Los Angeles City Parks
City of Los Angeles
Department of Recreation and Parks
1200 West 7th Street Suite 700
Los Angeles, CA 90017
Enjoy Los Angeles City Parks!
Their mission is to enrich the lives of the
citizens of Los Angeles by providing safe, welcoming parks and
recreation facilities and affordable, diverse recreation and human
services activities for people of all ages to play, learn,
contemplate, build community and be good stewards of our
Their vision is to provide affordable
recreational, physical and cultural opportunities for all of Los
Angeles residents, with a focus on families, youth development and
building healthy communities. The programs and services offered by
the Department will provide excellent value and quality and
emphasize the equitable distribution of resources throughout the
City. We will offer these programs in safe, attractive and
well-maintained facilities that will reflect the publics needs and
They build healthy communities through people,
parks and programs.
City Parks History
The history of the Department of Recreation
and Parks is rich and diverse-stemming from the early days of Los
Angeles. Colonel Felipe de Neve, Governor of the Spanish province of
Alta California, officially founded Los Angeles on September 4, 1781
and created the Plaza in the center of the city.
The settlers, of Spanish, Indian, and African
ancestry, gave their little pueblo a big name "El Pueblo de
Nuestra Senora La Reina de Los Angeles," which means "The
Town of Our Lady, Queen of the Angels." The Plaza became the
first small unit in the original park system of Los Angeles,
currently its own Department known as El Pueblo de Los Angeles
The City was incorporated on April 4, 1850.
The City Council created the Department of Parks in 1889. At that
time the city owned several pieces of land that were believed
suitable for park purposes.
They turned over these properties to the
newly-organized Department of Parks. In a generous mood during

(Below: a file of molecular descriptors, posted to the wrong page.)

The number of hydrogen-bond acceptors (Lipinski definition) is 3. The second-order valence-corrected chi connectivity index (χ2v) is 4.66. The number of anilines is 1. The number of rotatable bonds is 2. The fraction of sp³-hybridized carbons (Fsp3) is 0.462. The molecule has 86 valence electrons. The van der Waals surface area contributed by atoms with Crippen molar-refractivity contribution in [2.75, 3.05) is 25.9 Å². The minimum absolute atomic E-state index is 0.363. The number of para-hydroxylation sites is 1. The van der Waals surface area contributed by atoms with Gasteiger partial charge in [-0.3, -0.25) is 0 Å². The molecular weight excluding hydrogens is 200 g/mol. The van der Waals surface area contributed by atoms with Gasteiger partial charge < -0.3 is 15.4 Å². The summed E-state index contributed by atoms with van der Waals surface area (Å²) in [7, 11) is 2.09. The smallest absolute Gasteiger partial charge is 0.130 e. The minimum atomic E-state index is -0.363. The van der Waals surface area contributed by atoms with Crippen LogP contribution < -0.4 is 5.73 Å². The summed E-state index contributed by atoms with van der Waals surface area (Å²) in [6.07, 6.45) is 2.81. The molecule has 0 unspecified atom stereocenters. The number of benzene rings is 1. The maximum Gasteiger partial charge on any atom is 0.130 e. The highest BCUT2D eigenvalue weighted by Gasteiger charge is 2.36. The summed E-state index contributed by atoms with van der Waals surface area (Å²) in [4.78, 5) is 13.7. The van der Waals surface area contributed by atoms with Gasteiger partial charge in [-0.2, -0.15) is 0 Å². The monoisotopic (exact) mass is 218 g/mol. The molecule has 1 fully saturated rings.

Christmas of 1896, Colonel Griffith J. Griffith offered to donate
five square miles of the Los Feliz Rancho to the City as a park. He
said, "it must be made a place of recreation and rest for the
masses, a resort for the rank and file, for the plain
What followed was the development of several
more parks including the original pueblo lands of the old plaza,
Elysian Park, Pershing Square, and later Lincoln Park, MacArthur
Park, Echo Lake Park, and Hollenbeck Park.
In 1904 the City created the first municipal
Playground Department in the United States. What followed was the
establishment of several playgrounds between 1905-1911, with the
first being Violet Street (near City Hall) in 1905.
Early in the establishment of the Department,
the Camping Section's system was incorporated. Children's camps and
family camp as a municipal recreation service began in 1913.
Although no longer open, the first camp was established in Redondo
In 1914 Camp Seely in the San Bernardino
Mountains in Crestline was the first family camp built, and in 1919
Camp Radford opened in Big Bear in the San Bernardino National
Forest. Camp High Sierra in the
Mammoth region opened to families in 1924 and
has proved popular to this day with generations of the same family
members attending the camp. Then came the local camps; Griffith Park
Boys Camp opened in 1925 and a year later Hollywoodland Girls Camp
The last two camps to be added were Decker
Canyon Camp in Malibu and Camp Valcrest in Angeles National Forest.
The Department's camping program was so innovative that Oakland,
Berkeley, Sacramento, Stockton, Long Beach, and San Diego followed
1925 was a milestone year for public
recreation in the City. The Charter created a Department of
Playground and Recreation and granted both the Department of Parks
and the Department of Playground and Recreation control of their own
funds. In addition, this year brought the acquisition of Venice
Beach and later Cabrillo Beach.
With the addition of the Greek Theater in
1930, the Cabrillo Marine Museum in 1934, the Los Angeles Zoo
(recently evolved into its own Department) and the Griffith
Observatory in 1935, the 1930's brought further growth and
Prepared for emergencies, between 1941-1945
parks and playgrounds and the public schools were designated places
of refuge in an emergency. In 1947, after the war ended, voters
approved a bond issue for parks and playgrounds for $12.5 million.
In 1947, a charter amendment was proposed to consolidate the
Department of Parks and the Department of Playground and Recreation.
Voters approved the merger by a majority and the Department of
Recreation and Parks was born in a time of expanding development of
Today, the City's Department of Recreation and
Parks manages all municipally owned and operated recreation and
parks facilities within the City and has been the human face of the
City of Los Angeles. Rooted in the goals of our predecessors, we
continue to bring people together to celebrate, to compete, to learn
new skills, and to relax with family and friends.